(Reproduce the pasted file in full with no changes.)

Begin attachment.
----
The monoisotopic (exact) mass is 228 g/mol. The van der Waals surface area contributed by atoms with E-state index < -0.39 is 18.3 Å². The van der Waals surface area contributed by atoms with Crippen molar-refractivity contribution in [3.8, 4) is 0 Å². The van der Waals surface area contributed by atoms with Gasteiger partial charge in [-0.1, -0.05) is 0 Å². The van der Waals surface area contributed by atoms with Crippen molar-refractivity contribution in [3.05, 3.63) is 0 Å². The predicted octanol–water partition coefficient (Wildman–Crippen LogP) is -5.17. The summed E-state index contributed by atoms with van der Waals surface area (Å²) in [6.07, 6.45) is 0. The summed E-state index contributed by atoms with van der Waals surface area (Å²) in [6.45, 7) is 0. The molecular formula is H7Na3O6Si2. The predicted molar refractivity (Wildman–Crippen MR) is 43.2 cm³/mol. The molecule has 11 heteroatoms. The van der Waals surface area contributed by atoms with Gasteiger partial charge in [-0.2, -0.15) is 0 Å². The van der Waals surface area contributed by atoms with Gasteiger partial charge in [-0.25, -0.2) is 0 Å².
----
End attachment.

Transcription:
The monoisotopic (exact) mass is 228 g/mol. The van der Waals surface area contributed by atoms with E-state index < -0.39 is 18.3 Å². The van der Waals surface area contributed by atoms with Crippen molar-refractivity contribution in [3.8, 4) is 0 Å². The van der Waals surface area contributed by atoms with Gasteiger partial charge in [-0.1, -0.05) is 0 Å². The van der Waals surface area contributed by atoms with Crippen molar-refractivity contribution in [3.05, 3.63) is 0 Å². The predicted octanol–water partition coefficient (Wildman–Crippen LogP) is -5.17. The summed E-state index contributed by atoms with van der Waals surface area (Å²) in [6.07, 6.45) is 0. The summed E-state index contributed by atoms with van der Waals surface area (Å²) in [6.45, 7) is 0. The molecular formula is H7Na3O6Si2. The predicted molar refractivity (Wildman–Crippen MR) is 43.2 cm³/mol. The molecule has 11 heteroatoms. The van der Waals surface area contributed by atoms with Gasteiger partial charge in [-0.2, -0.15) is 0 Å². The van der Waals surface area contributed by atoms with Gasteiger partial charge in [-0.25, -0.2) is 0 Å².